The First Partisan Courier of Italy
AUSCHWITZ deportate n. 81672.
Shewas born in Trieste in 1925. At eighteen she joined the LiberationMovement. Twice arrested, Peteani managed to elude the surveillancewith daring escape, but was caught on 11 February 1944 in Vermegliano(Ronchi dei Legionari), and segregated in the SS Commando of piazzaOberdan (Trieste), from where she was then transferred to the Coroneoprison and then deported with a livestock van firstly to Auschwitz, atthe end of March and successively, to the Ravensbruck camp. Adistressing memory of hers appears in an interview within:
– Racconti dal Lager di Marco Coslovich
– Mursia editore-
“OfAuschwitz I recall a stupid memory … one evening I was on the door’sthreshold of the shed and there was a big moon. I thought – they see italso at home. I was taken by anguish, a physical illness, ahomesickness for my people that hurt so much, of my country… I wasafraid I wasn’t going to make it and I remember that they tortured ussaying – … the war will soon finish, they will see us in this state andwill take us home by airplanes. They will have a lot of care for ussince we have been reduced to these conditions. So within a few hourswe will knock on the door at home and we will hear the words – who isit? … Mother, mother!!!
And as a consequence we cried desperately.
…I was taken by anguish, a physical illness, a homesickness for my people …
InOctober of the same year she was transferred to a war material factoryin Eberswalde, within Berlin, where she carried out an unsuspectedprogramme of sabotage, by considerably slowing down the productivecycle, thanks to continuous and repeated meticulous examinations, withthe excuse of verifying the lathes and pieces produced.
In themiddle of April 1945, during a forced march of five days whichshould have taken her back to Ravensbruck, she managed to escape fromthe colony of prisoners, returning to Italy in July.
She was 20 years old.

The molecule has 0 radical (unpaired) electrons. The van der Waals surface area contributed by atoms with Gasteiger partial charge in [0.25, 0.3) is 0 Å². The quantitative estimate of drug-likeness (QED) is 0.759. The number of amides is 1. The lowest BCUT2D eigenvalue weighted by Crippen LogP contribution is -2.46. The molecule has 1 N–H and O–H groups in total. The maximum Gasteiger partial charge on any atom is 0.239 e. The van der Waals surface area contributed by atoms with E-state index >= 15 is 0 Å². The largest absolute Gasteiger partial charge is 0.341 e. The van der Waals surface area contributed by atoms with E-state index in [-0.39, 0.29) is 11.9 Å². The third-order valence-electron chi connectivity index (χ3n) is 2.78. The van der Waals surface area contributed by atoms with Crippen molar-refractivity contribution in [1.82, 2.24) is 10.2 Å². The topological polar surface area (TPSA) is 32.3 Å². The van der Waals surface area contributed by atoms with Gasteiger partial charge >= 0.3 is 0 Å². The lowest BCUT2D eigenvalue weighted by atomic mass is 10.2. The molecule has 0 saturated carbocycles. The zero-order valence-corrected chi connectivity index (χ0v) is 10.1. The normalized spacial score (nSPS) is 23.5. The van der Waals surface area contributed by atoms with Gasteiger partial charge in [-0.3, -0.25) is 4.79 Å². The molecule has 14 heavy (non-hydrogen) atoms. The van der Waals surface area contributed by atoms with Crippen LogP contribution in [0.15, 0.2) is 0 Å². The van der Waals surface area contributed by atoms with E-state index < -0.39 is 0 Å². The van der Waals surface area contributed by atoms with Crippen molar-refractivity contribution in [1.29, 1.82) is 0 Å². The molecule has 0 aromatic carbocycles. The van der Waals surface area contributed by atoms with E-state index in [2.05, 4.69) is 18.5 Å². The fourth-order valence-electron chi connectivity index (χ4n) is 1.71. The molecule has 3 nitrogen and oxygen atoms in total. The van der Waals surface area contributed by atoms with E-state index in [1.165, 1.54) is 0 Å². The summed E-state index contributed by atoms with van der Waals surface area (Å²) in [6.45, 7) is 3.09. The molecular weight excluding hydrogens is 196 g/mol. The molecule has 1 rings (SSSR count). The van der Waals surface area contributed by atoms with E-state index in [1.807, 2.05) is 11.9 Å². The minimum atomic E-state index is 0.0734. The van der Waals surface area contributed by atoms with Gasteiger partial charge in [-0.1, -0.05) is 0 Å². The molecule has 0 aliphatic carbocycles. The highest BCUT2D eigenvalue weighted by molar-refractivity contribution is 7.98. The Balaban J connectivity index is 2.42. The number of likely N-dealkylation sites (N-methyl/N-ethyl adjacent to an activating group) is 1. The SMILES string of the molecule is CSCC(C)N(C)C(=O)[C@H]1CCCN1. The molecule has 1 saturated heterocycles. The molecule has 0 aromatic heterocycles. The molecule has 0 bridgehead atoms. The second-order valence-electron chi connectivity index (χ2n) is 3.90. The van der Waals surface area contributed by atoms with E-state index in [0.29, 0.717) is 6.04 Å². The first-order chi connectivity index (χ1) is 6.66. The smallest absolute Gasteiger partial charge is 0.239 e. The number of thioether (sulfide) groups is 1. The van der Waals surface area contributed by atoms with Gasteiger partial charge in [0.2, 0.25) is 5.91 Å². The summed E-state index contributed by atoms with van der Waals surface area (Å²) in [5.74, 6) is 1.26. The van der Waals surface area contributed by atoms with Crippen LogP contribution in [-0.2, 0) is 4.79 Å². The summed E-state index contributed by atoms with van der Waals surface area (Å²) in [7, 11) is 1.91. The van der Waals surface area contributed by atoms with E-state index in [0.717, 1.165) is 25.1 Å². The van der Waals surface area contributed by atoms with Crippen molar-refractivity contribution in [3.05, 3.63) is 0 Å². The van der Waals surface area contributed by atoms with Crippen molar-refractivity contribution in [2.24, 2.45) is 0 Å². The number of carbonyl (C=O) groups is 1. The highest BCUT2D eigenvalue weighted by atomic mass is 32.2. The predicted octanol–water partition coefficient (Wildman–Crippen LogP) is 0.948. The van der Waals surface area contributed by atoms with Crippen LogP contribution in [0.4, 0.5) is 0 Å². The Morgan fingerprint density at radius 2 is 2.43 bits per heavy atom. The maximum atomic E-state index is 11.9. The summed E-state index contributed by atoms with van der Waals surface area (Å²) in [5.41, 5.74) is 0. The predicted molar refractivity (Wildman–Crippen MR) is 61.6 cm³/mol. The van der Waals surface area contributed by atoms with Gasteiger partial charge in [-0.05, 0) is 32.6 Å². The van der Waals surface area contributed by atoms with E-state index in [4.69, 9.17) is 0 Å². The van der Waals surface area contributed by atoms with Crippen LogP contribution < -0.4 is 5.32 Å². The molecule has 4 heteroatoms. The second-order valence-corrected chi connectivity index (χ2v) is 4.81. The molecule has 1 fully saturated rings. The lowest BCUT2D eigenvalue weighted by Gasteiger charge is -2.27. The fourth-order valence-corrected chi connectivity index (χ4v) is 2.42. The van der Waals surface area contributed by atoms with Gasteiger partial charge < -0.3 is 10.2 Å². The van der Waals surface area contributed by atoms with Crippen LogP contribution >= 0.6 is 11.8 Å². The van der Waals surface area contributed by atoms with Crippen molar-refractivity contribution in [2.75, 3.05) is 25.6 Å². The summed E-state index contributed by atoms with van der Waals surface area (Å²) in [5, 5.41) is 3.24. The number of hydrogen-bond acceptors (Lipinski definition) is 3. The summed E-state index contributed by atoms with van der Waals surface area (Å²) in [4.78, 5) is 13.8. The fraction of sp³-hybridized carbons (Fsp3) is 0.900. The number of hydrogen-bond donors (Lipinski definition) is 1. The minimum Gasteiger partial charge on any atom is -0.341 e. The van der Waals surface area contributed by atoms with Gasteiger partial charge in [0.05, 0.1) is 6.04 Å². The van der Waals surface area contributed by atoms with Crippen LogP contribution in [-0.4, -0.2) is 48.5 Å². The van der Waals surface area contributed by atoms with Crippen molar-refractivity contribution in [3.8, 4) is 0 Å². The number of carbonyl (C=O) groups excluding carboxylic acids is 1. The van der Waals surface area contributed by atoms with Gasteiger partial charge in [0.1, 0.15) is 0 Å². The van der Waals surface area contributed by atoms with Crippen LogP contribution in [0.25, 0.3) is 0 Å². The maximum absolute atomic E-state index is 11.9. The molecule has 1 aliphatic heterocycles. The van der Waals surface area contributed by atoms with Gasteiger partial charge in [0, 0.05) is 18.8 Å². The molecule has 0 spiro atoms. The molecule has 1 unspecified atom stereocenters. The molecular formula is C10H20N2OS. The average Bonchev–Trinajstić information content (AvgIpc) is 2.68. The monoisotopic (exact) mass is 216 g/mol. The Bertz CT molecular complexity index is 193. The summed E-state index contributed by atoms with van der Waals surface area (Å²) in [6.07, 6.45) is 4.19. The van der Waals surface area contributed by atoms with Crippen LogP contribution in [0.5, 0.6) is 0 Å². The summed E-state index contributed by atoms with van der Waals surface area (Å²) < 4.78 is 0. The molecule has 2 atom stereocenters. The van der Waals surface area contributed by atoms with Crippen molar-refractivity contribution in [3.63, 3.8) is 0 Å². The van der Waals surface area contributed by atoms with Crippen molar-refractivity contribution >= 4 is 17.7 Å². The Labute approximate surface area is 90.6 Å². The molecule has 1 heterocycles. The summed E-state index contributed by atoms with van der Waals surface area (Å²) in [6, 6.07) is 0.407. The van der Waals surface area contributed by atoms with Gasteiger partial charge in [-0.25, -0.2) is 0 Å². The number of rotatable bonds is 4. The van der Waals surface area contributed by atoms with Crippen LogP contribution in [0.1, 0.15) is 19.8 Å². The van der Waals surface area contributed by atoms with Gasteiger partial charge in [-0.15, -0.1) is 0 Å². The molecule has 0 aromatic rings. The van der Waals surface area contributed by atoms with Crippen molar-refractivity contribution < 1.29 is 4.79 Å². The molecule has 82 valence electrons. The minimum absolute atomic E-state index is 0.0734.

These were her words : “It was exciting to come back home. I had the time to recuperate the sensitivity, the lost
humanity.I was between the first to come back, it was the beginning of July,three incredible months to cross approximately 1300 kilometers, aEurope which was on it’s knees, without bridges, roads or railroadsintact. When I hugged father, mother and my dog who jumped on me towelcome me back since he recognized me, then and only then I understoodthat I had returned free”.
… tangible scars of roll call nights outside the BLOCK, nude in the open…
Asexplained by those who knew her, the curse of that atrocious hell, thepermanence within the extermination camp, ruined her existence from thephysical point of view, and mined her spirit, so much so that she oftensaid “I do not know what a dream is. From 1944 I very well know what anightmare is”
After the war Peteani became a midwife. Then in 1962,together with her companion Gian Luigi Brusadin, gave life to the firstLibrary agency of “Editori Riuniti for the Triveneto”, which became acenter for encounters of intellectuals, artists and actors. Followingthat they constituted a center for aggregation for the youngsters andmanaged several summer and winter colonies within Italy and abroad.
Withsupporters to the democratic movement of Reggio Emilia she founded thePioneer Association of Italy. In 1976, the Friuli earthquake saw herimmediately present giving life to the acceptance tents of Maiano. Shethen became regional secretary of the Italian Pensioners Union of theNew Chamber of Confederal Workers Cgil and executive manager of theorganization of the ex deported and of Anpi.
“I do not know what a dream is. From 1944 I very well know what a nightmare is”
Auswchwitzand Ravensbruck were her daily present ghosts, her torturers, that didnot give her peace until the very end. The lung calcifications (evidentin all thoracic x-rays) are tangible scars of roll call nights outsidethe BLOCK, nude in the open, tortured physically and scorned in spirit.
Fordecades anorexic, she paid the price of her survival refusing, withincreasing obstination during the last years, food which she had notbeen able to share with the moltitude of defenceless laughtered in theLager, towards which unconsciously she developed and matured her ownlatent “sense of guilt”, extensively treated by Primo Levi.
Thenervous depression which struck her in 1976, the bronchial asma, thelung emphysema which since 1991 confined her within the domestic walls,dependant on an oxygen cylinder, which day by day mined her untiringwill.
Nothing had ever notched her belief for freedom anduntamed coherence of antifascist, militant antiracist,inestimable values, which have marked her identity and will maintainher memory live so that her lacerating experience, her contribution,will increase the DUTY FOR THE MEMORY of the HOLOCAUST – the mostenormous tragedy of humanity – eternal admonition for the generationsto come.